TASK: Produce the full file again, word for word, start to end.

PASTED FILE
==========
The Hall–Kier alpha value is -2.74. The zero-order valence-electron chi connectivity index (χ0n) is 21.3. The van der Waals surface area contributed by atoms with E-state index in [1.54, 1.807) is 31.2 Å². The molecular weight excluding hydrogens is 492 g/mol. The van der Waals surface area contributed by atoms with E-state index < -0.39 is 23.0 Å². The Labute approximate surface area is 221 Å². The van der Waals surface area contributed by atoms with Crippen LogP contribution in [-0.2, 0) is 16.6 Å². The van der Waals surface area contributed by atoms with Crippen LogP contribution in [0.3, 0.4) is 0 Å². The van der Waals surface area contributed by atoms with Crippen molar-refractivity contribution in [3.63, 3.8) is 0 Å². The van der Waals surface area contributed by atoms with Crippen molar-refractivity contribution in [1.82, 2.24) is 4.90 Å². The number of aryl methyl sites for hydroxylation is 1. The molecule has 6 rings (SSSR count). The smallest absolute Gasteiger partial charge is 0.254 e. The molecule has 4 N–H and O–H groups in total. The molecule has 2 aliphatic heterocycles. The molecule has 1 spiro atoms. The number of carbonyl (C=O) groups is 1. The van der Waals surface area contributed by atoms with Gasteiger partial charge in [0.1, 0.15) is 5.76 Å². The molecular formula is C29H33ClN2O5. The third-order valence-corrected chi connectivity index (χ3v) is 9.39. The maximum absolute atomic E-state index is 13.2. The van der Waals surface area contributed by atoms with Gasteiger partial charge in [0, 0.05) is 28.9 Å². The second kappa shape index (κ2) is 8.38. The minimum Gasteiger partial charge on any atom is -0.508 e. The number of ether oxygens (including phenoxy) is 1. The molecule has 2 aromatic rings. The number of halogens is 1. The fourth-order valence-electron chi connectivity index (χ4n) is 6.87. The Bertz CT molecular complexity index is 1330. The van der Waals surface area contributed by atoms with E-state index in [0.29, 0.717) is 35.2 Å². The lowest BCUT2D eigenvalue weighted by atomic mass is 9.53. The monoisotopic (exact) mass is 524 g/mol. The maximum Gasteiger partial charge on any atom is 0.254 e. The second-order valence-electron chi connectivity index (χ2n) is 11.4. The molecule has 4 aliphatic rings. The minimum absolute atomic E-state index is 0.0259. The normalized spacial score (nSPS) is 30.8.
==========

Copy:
The Hall–Kier alpha value is -2.74. The zero-order valence-electron chi connectivity index (χ0n) is 21.3. The van der Waals surface area contributed by atoms with E-state index in [1.54, 1.807) is 31.2 Å². The molecular weight excluding hydrogens is 492 g/mol. The van der Waals surface area contributed by atoms with E-state index < -0.39 is 23.0 Å². The Labute approximate surface area is 221 Å². The van der Waals surface area contributed by atoms with Crippen LogP contribution in [-0.2, 0) is 16.6 Å². The van der Waals surface area contributed by atoms with Crippen LogP contribution in [0.3, 0.4) is 0 Å². The van der Waals surface area contributed by atoms with Crippen molar-refractivity contribution in [3.63, 3.8) is 0 Å². The van der Waals surface area contributed by atoms with Crippen molar-refractivity contribution in [1.82, 2.24) is 4.90 Å². The number of aryl methyl sites for hydroxylation is 1. The molecule has 6 rings (SSSR count). The smallest absolute Gasteiger partial charge is 0.254 e. The molecule has 4 N–H and O–H groups in total. The molecule has 2 aliphatic heterocycles. The molecule has 1 spiro atoms. The number of carbonyl (C=O) groups is 1. The van der Waals surface area contributed by atoms with Gasteiger partial charge in [0.1, 0.15) is 5.76 Å². The molecular formula is C29H33ClN2O5. The third-order valence-corrected chi connectivity index (χ3v) is 9.39. The maximum absolute atomic E-state index is 13.2. The van der Waals surface area contributed by atoms with Gasteiger partial charge in [0, 0.05) is 28.9 Å². The second kappa shape index (κ2) is 8.38. The minimum Gasteiger partial charge on any atom is -0.508 e. The number of ether oxygens (including phenoxy) is 1. The molecule has 2 aromatic rings. The number of halogens is 1. The fourth-order valence-electron chi connectivity index (χ4n) is 6.87. The Bertz CT molecular complexity index is 1330. The van der Waals surface area contributed by atoms with E-state index in [0.29, 0.717) is 35.2 Å². The lowest BCUT2D eigenvalue weighted by atomic mass is 9.53. The monoisotopic (exact) mass is 524 g/mol. The maximum Gasteiger partial charge on any atom is 0.254 e. The second-order valence-electron chi connectivity index (χ2n) is 11.4. The molecule has 4 aliphatic rings. The minimum absolute atomic E-state index is 0.0259. The normalized spacial score (nSPS) is 30.8.